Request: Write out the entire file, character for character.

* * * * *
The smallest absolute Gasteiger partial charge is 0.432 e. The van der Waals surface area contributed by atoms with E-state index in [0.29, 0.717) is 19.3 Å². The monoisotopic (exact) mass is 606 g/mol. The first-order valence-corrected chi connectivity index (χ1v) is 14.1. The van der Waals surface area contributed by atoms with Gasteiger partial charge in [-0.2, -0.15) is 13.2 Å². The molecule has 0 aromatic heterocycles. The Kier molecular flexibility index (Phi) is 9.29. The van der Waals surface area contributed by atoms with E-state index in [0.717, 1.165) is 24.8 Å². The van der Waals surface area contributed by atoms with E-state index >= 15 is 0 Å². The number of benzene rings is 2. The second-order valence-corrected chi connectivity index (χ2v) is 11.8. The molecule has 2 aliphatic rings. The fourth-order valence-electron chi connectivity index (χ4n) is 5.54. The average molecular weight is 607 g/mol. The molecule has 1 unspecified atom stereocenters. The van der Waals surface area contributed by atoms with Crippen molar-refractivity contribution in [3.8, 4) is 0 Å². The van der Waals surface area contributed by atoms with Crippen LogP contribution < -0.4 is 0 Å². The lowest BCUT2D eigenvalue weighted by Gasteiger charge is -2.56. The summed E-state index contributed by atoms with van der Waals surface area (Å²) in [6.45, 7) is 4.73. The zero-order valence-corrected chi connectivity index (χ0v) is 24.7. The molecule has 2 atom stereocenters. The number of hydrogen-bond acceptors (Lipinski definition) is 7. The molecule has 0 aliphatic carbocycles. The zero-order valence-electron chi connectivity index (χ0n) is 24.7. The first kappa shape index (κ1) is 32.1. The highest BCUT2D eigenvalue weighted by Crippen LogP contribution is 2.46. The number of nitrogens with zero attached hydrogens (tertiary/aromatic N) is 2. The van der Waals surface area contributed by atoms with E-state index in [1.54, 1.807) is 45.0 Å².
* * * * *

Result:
The smallest absolute Gasteiger partial charge is 0.432 e. The van der Waals surface area contributed by atoms with E-state index in [0.29, 0.717) is 19.3 Å². The monoisotopic (exact) mass is 606 g/mol. The first-order valence-corrected chi connectivity index (χ1v) is 14.1. The van der Waals surface area contributed by atoms with Gasteiger partial charge in [-0.2, -0.15) is 13.2 Å². The molecule has 0 aromatic heterocycles. The Kier molecular flexibility index (Phi) is 9.29. The van der Waals surface area contributed by atoms with E-state index in [0.717, 1.165) is 24.8 Å². The van der Waals surface area contributed by atoms with E-state index >= 15 is 0 Å². The number of benzene rings is 2. The second-order valence-corrected chi connectivity index (χ2v) is 11.8. The molecule has 2 aliphatic rings. The fourth-order valence-electron chi connectivity index (χ4n) is 5.54. The average molecular weight is 607 g/mol. The molecule has 1 unspecified atom stereocenters. The van der Waals surface area contributed by atoms with Crippen molar-refractivity contribution in [3.8, 4) is 0 Å². The van der Waals surface area contributed by atoms with Crippen LogP contribution < -0.4 is 0 Å². The lowest BCUT2D eigenvalue weighted by Gasteiger charge is -2.56. The summed E-state index contributed by atoms with van der Waals surface area (Å²) in [6.45, 7) is 4.73. The zero-order valence-corrected chi connectivity index (χ0v) is 24.7. The molecule has 2 atom stereocenters. The number of hydrogen-bond acceptors (Lipinski definition) is 7. The molecule has 0 aliphatic carbocycles. The zero-order valence-electron chi connectivity index (χ0n) is 24.7. The first kappa shape index (κ1) is 32.1. The highest BCUT2D eigenvalue weighted by Crippen LogP contribution is 2.46. The number of nitrogens with zero attached hydrogens (tertiary/aromatic N) is 2. The van der Waals surface area contributed by atoms with E-state index in [1.54, 1.807) is 45.0 Å².